Phoenix Orpheum Sets Spooky Scene With Ghost Tour
This time of year, people see and hear a lot of tricks at haunted houses to spook visitors. But one haunted place sets the mood not with tricks, but with history.
The Orpheum Theatre in downtown Phoenix doesn’t have to try too hard to look haunted. Opened in 1929, the theatre is the last remaining movie palace in Phoenix. The Spanish baroque architecture, red velvet seats and a powerful pipe organ resurrect a bygone age.
"It was an actual romantic, and somewhat scandalous, and somewhat colorful history that I never realized until I started looking into it," said Joe Atredies. He runs Phoenix Ghost Tours and has volunteered to give tours of the Orpheum during Halloween week this year.
First stop is the second floor, right above the theatre’s marquee sign - the manager’s office. Atredies said this is where the theatre’s first manager, Harry Nace, used to work. Some think he’s still here.
"They’ve seen him through the windows; they’ve seen him from the building across the street. Some people have even reported someone walking along the second floor, right over here where you see there’s no floor to walk on," he said.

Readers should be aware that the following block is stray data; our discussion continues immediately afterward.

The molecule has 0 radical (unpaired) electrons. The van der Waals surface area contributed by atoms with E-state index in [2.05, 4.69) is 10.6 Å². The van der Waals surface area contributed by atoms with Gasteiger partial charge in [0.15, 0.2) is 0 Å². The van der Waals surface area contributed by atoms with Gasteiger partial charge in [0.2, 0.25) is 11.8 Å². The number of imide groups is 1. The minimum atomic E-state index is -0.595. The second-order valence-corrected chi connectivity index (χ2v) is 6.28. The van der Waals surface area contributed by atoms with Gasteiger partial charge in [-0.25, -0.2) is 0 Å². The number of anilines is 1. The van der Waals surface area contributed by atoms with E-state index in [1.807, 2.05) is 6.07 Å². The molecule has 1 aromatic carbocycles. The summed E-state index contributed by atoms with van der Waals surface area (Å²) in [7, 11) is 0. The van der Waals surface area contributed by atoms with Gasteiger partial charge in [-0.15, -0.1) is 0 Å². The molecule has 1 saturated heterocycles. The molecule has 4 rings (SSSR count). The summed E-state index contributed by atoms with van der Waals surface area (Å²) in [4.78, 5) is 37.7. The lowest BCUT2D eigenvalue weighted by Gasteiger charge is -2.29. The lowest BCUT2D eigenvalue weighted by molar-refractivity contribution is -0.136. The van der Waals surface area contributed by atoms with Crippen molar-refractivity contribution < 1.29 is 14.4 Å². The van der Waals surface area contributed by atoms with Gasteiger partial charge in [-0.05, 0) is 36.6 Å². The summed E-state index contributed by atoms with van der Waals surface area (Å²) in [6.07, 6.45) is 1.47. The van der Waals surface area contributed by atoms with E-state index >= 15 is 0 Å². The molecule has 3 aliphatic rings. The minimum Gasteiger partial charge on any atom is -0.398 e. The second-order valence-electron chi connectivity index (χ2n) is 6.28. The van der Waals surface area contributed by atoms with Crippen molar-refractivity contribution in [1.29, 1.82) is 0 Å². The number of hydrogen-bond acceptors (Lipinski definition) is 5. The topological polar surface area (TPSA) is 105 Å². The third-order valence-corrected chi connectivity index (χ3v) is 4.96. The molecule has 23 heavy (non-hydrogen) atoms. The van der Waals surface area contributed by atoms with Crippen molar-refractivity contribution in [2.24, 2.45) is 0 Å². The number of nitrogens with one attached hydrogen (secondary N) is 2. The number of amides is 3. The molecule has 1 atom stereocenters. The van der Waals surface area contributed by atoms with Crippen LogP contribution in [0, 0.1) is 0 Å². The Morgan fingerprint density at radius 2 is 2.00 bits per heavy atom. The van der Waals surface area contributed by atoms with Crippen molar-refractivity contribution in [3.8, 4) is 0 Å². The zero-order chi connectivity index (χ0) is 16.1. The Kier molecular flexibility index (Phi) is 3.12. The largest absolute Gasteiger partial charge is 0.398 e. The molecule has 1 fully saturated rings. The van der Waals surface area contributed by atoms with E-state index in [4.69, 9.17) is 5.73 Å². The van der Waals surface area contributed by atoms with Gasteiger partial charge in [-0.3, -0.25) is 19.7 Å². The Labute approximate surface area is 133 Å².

Atredies pointed to where the second floor balcony opens up to look down on the first floor. He said sightings and photos of ghosts piques his interest. Then he sets out to disprove them. "About 90 percent of the stuff I could discount, or maybe just say it is a good chance it could be something else. But it was that 10 percent that was left over that the least craziest explanation was that it was a ghost."
It’s that 10 percent that Atredies simply can’t explain that becomes the material for his ghost tours. Then, he digs into historical records to try to connect the supernatural reports to a real person. His Orpheum tour actually includes five ghosts, four humans and a cat.
Luis Ruiz has been the venue manager of the Orpheum for eight years and said talk of ghosts is common.
"It happens all the time. I hear it from staff. I hear it from visitors. I hear it from my friends. I hear it from coworkers," Ruiz said.
Granted, theatres are naturally superstitious places. The Orpheum, for example, has a collection of rubber duckies backstage that no one is allowed to move or else the show will go wrong. But Atredies said it’s less about potential ghost sightings and more about reviving their stories in a building that is one of Phoenix’s most historic places.
"I want to give somebody the access to a place that they haven’t experienced before," Atredies said.
Proceeds from the tours go to the Orpheum. The tours start Wednesday night.